Tyendinaga Township council is going to have a hard decision to make. You might say it’s going to be a “rock hard” decision.
The owner of Long’s Quarry, Charlie Demill, is asking council to approve rezoning to allow a major expansion (63 acres/26 hectares) of the quarry.
The maximum amount of aggregate that could be taken from an expanded quarry would remain the same as it is now for Long’s Quarry, 500,000 tonnes per year.
The quarry property is in the area of Melrose and Shannonville Roads.
A public meeting was held on the applications Saturday afternoon. Some 200 people jammed the Tyendinaga Township Recreation Centre to listen,
learn and comment on the proposals. The meeting began shortly after 10 a.m. and lasted until almost 2 o’clock.
Tyendinaga Township Reeve Rick Phillips opened the meeting by stressing that no decision would be made at the meeting.
This issue has simmered for several years in the township.
Many residents, especially those living around the quarry don’t want to see a bigger one. There is a maximum of 10 years worth of aggregate left
in the existing Long’s Quarry.
Residents against the quarry expansion worry about noise from trucks, blasting and crushers. They worry about their wells going dry. They don’t want to put up with dust and air pollution.
One man, who’d lived by an active quarry in another part of the province, said council should be most concerned about the environment and the people living nearby.
He was emotional as he said his home became uninhabitable because of dust and foundation cracks. He said he ended up with breathing problems because of it. His property, and that of others, became worthless.
The Ontario and Hastings Federations of Agriculture are against the plan. They say the expert’s classification of the soil on the land as being unsuitable for cash crops is simply wrong. Soybeans and grain/sweet corn crops grow there.
There were about 15 experts, many of them engineers, at the meeting. On one side of the room were consultants hired by Demill Holdings Pit and Quarry and on the other side were experts paid for by Hastings County. They had peer-reviewed the many studies done by Demill’s people.
Both sets of experts agreed there were no serious negative effects should the quarry be expanded.
Hastings County’s Official Plan has designated the entire property as suitable for aggregate extraction and it has been zoned to allow it for several years. The existing quarry has been in existence since 1939.
The proponents have increased the setbacks from 30 to 100 metres from Blessington Creek and quarrying activity, and there will be a 5-metre vegetation zone planted with native species around the setbacks.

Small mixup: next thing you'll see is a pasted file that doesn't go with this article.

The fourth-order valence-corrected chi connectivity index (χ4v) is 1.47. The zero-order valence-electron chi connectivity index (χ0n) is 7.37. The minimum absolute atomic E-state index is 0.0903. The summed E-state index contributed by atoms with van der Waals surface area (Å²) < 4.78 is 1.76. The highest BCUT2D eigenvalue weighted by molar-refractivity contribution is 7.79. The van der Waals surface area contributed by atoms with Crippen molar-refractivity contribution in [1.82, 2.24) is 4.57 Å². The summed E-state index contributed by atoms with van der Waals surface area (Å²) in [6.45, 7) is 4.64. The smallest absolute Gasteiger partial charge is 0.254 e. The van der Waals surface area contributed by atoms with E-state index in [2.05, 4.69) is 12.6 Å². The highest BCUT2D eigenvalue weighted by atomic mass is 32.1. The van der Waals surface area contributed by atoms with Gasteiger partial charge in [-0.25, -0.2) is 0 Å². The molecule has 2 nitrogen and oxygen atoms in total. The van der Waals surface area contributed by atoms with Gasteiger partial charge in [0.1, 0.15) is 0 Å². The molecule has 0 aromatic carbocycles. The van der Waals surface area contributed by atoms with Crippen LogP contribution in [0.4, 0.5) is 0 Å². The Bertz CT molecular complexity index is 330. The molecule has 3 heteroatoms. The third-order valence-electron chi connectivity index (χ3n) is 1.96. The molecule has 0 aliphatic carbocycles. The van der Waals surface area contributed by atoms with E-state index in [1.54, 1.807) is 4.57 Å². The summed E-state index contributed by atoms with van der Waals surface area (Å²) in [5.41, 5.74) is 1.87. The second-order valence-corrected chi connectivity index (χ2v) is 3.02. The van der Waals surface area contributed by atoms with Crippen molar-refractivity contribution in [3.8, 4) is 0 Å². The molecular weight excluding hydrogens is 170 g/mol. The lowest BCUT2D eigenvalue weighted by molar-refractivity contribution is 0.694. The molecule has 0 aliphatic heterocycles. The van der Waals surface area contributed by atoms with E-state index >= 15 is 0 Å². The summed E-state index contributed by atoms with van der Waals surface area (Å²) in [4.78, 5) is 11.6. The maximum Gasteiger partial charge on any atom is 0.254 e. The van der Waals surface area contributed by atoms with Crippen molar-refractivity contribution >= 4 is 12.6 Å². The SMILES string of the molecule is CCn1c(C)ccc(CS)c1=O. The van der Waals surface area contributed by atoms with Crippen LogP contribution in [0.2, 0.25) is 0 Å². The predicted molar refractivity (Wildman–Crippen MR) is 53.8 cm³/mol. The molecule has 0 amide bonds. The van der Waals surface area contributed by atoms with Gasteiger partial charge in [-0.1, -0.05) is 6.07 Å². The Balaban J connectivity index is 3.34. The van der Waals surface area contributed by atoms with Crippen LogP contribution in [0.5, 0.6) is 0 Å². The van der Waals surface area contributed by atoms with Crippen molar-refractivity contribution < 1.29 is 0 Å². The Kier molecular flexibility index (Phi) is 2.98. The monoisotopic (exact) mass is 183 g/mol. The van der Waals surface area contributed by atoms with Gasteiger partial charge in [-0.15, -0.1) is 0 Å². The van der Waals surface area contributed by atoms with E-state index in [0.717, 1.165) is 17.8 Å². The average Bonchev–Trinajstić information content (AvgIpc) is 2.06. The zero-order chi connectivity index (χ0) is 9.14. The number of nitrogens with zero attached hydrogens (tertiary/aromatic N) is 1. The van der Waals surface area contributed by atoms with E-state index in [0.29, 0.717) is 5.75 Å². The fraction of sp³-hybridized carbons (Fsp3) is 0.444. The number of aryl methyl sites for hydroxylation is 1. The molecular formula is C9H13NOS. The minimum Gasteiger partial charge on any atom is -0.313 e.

Around 30 people spoke at the meeting. One man suggested Deputy-Reeve Adam Hannafin had a conflict of interest because Charlie Demill had married his now deceased grandmother back in the 90s. The man suggested the Deputy-Reeve could financially benefit from an expanded quarry.
Hannafin said he received legal advice and he was confident that he was not in a conflict of interest. He went on to say that he would receive no financial benefit from it one way or another. “I’ve received a few Christmas gifts from Charlie Demill, but that’s it. This is a big decision, and it’s my responsibility as an elected representative to be involved.”
Although most speakers were against an expansion several were for it.
One man said he lived within 100 feet of the Lafarge quarries in Point Anne and said he suffered no negative impacts because of the operation. “They couldn’t be better neighbours. There’s all kinds of wildlife. I can’t understand what people are worried about!”
A woman then said that was fine, but this wasn’t Point Anne and people had experienced damage to homes and water problems in the area.
A woman who worked for Demill Holdings was emphatic in stressing that the business employed 12 people who supported their families. She stressed the quarry
produced material (gravel) that was absolutely necessary, adding that the business supported other small businesses such as contractors and truckers She said the business donated material and money in countless ways to the community and had for several years.
Others in support said that it didn’t make any sense to haul gravel from quarries outside the area when it was available locally.
Their point being that citizens and the township itself would have to pay higher prices for a necessary product that was sitting on their doorstep.
One man said Charlie Demill was one of the finest gentlemen he’d ever known.
Council may or not make a decision on the rezoning at its November meeting. After that a new council will take over the reins.